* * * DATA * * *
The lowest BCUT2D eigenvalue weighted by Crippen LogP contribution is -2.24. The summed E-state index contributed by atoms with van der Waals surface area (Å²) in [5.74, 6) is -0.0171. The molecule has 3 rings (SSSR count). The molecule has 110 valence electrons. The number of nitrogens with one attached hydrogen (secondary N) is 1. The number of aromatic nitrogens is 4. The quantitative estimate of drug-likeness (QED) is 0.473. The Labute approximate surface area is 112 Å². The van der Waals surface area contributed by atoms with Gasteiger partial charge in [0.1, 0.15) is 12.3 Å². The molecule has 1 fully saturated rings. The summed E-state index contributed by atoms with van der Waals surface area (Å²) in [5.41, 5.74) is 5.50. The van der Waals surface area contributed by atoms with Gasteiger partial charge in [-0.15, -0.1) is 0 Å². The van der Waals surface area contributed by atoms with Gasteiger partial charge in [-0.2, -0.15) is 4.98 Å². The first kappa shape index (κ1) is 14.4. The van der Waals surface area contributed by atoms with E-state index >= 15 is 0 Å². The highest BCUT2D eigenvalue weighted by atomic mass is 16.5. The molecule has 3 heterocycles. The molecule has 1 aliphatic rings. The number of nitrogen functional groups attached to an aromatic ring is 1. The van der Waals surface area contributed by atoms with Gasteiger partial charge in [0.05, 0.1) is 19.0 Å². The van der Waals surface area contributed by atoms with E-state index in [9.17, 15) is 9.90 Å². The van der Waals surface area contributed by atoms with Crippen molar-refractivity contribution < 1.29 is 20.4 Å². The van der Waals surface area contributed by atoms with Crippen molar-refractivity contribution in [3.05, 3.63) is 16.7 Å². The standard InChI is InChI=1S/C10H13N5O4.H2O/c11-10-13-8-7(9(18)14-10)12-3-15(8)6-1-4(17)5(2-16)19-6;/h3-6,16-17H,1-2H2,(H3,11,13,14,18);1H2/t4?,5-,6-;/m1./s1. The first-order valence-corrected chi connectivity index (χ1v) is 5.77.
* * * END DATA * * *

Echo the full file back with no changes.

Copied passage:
The lowest BCUT2D eigenvalue weighted by Crippen LogP contribution is -2.24. The summed E-state index contributed by atoms with van der Waals surface area (Å²) in [5.74, 6) is -0.0171. The molecule has 3 rings (SSSR count). The molecule has 110 valence electrons. The number of nitrogens with one attached hydrogen (secondary N) is 1. The number of aromatic nitrogens is 4. The quantitative estimate of drug-likeness (QED) is 0.473. The Labute approximate surface area is 112 Å². The van der Waals surface area contributed by atoms with Gasteiger partial charge in [0.1, 0.15) is 12.3 Å². The molecule has 1 fully saturated rings. The summed E-state index contributed by atoms with van der Waals surface area (Å²) in [5.41, 5.74) is 5.50. The van der Waals surface area contributed by atoms with Gasteiger partial charge in [-0.15, -0.1) is 0 Å². The van der Waals surface area contributed by atoms with Gasteiger partial charge in [-0.2, -0.15) is 4.98 Å². The first kappa shape index (κ1) is 14.4. The van der Waals surface area contributed by atoms with E-state index >= 15 is 0 Å². The highest BCUT2D eigenvalue weighted by atomic mass is 16.5. The molecule has 3 heterocycles. The molecule has 1 aliphatic rings. The number of nitrogen functional groups attached to an aromatic ring is 1. The van der Waals surface area contributed by atoms with Gasteiger partial charge in [0.05, 0.1) is 19.0 Å². The van der Waals surface area contributed by atoms with E-state index in [9.17, 15) is 9.90 Å². The van der Waals surface area contributed by atoms with Crippen molar-refractivity contribution < 1.29 is 20.4 Å². The van der Waals surface area contributed by atoms with Crippen molar-refractivity contribution in [3.05, 3.63) is 16.7 Å². The standard InChI is InChI=1S/C10H13N5O4.H2O/c11-10-13-8-7(9(18)14-10)12-3-15(8)6-1-4(17)5(2-16)19-6;/h3-6,16-17H,1-2H2,(H3,11,13,14,18);1H2/t4?,5-,6-;/m1./s1. The first-order valence-corrected chi connectivity index (χ1v) is 5.77.